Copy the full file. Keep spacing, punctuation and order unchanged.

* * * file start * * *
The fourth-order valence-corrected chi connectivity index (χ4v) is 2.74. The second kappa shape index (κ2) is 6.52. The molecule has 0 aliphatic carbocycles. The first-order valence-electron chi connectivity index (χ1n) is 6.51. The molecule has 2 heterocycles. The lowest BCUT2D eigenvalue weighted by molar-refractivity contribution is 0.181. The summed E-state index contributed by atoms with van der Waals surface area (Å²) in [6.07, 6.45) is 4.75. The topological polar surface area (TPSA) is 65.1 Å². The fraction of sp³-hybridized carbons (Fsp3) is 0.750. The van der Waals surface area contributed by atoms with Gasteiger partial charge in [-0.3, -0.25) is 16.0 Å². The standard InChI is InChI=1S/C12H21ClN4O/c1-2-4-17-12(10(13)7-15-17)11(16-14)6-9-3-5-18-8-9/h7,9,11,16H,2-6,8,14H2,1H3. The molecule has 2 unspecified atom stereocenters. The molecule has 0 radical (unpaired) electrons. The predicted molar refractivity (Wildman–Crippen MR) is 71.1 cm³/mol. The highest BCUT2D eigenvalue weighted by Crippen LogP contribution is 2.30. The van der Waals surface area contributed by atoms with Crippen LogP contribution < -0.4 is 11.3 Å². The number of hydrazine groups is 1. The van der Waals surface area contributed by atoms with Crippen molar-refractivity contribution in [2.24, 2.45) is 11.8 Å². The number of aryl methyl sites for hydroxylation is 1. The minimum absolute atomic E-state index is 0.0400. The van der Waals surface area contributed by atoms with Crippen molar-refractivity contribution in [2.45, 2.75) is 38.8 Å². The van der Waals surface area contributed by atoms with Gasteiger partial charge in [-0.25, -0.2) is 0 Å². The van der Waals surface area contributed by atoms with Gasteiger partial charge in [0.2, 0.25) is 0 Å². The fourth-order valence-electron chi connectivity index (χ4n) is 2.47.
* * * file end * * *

The fourth-order valence-corrected chi connectivity index (χ4v) is 2.74. The second kappa shape index (κ2) is 6.52. The molecule has 0 aliphatic carbocycles. The first-order valence-electron chi connectivity index (χ1n) is 6.51. The molecule has 2 heterocycles. The lowest BCUT2D eigenvalue weighted by molar-refractivity contribution is 0.181. The summed E-state index contributed by atoms with van der Waals surface area (Å²) in [6.07, 6.45) is 4.75. The topological polar surface area (TPSA) is 65.1 Å². The fraction of sp³-hybridized carbons (Fsp3) is 0.750. The van der Waals surface area contributed by atoms with Gasteiger partial charge in [-0.3, -0.25) is 16.0 Å². The standard InChI is InChI=1S/C12H21ClN4O/c1-2-4-17-12(10(13)7-15-17)11(16-14)6-9-3-5-18-8-9/h7,9,11,16H,2-6,8,14H2,1H3. The molecule has 2 unspecified atom stereocenters. The molecule has 0 radical (unpaired) electrons. The predicted molar refractivity (Wildman–Crippen MR) is 71.1 cm³/mol. The highest BCUT2D eigenvalue weighted by Crippen LogP contribution is 2.30. The van der Waals surface area contributed by atoms with Crippen LogP contribution < -0.4 is 11.3 Å². The number of hydrazine groups is 1. The van der Waals surface area contributed by atoms with Crippen molar-refractivity contribution in [2.24, 2.45) is 11.8 Å². The number of aryl methyl sites for hydroxylation is 1. The minimum absolute atomic E-state index is 0.0400. The van der Waals surface area contributed by atoms with Crippen molar-refractivity contribution in [2.45, 2.75) is 38.8 Å². The van der Waals surface area contributed by atoms with Gasteiger partial charge in [-0.25, -0.2) is 0 Å². The van der Waals surface area contributed by atoms with Gasteiger partial charge in [0.2, 0.25) is 0 Å². The fourth-order valence-electron chi connectivity index (χ4n) is 2.47.